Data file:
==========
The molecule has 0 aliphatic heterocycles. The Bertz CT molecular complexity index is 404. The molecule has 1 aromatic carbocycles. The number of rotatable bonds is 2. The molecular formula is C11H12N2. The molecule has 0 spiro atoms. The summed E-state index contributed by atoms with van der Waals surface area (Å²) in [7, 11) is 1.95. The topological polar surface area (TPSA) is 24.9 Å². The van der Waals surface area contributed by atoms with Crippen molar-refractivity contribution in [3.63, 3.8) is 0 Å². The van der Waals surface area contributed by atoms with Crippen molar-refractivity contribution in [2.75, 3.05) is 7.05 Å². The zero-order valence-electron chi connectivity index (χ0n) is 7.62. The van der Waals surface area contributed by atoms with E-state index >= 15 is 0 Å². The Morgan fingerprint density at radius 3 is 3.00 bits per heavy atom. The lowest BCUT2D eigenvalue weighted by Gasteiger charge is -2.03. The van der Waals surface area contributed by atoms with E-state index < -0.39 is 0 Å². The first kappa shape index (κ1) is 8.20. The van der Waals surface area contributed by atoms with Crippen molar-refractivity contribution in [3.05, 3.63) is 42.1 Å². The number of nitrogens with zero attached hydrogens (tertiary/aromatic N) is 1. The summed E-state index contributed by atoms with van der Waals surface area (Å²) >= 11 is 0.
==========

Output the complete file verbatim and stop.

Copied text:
The molecule has 0 aliphatic heterocycles. The Bertz CT molecular complexity index is 404. The molecule has 1 aromatic carbocycles. The number of rotatable bonds is 2. The molecular formula is C11H12N2. The molecule has 0 spiro atoms. The summed E-state index contributed by atoms with van der Waals surface area (Å²) in [7, 11) is 1.95. The topological polar surface area (TPSA) is 24.9 Å². The van der Waals surface area contributed by atoms with Crippen molar-refractivity contribution in [3.63, 3.8) is 0 Å². The van der Waals surface area contributed by atoms with Crippen molar-refractivity contribution in [2.75, 3.05) is 7.05 Å². The zero-order valence-electron chi connectivity index (χ0n) is 7.62. The van der Waals surface area contributed by atoms with E-state index >= 15 is 0 Å². The Morgan fingerprint density at radius 3 is 3.00 bits per heavy atom. The lowest BCUT2D eigenvalue weighted by Gasteiger charge is -2.03. The van der Waals surface area contributed by atoms with E-state index < -0.39 is 0 Å². The first kappa shape index (κ1) is 8.20. The van der Waals surface area contributed by atoms with Crippen molar-refractivity contribution in [3.05, 3.63) is 42.1 Å². The number of nitrogens with zero attached hydrogens (tertiary/aromatic N) is 1. The summed E-state index contributed by atoms with van der Waals surface area (Å²) >= 11 is 0.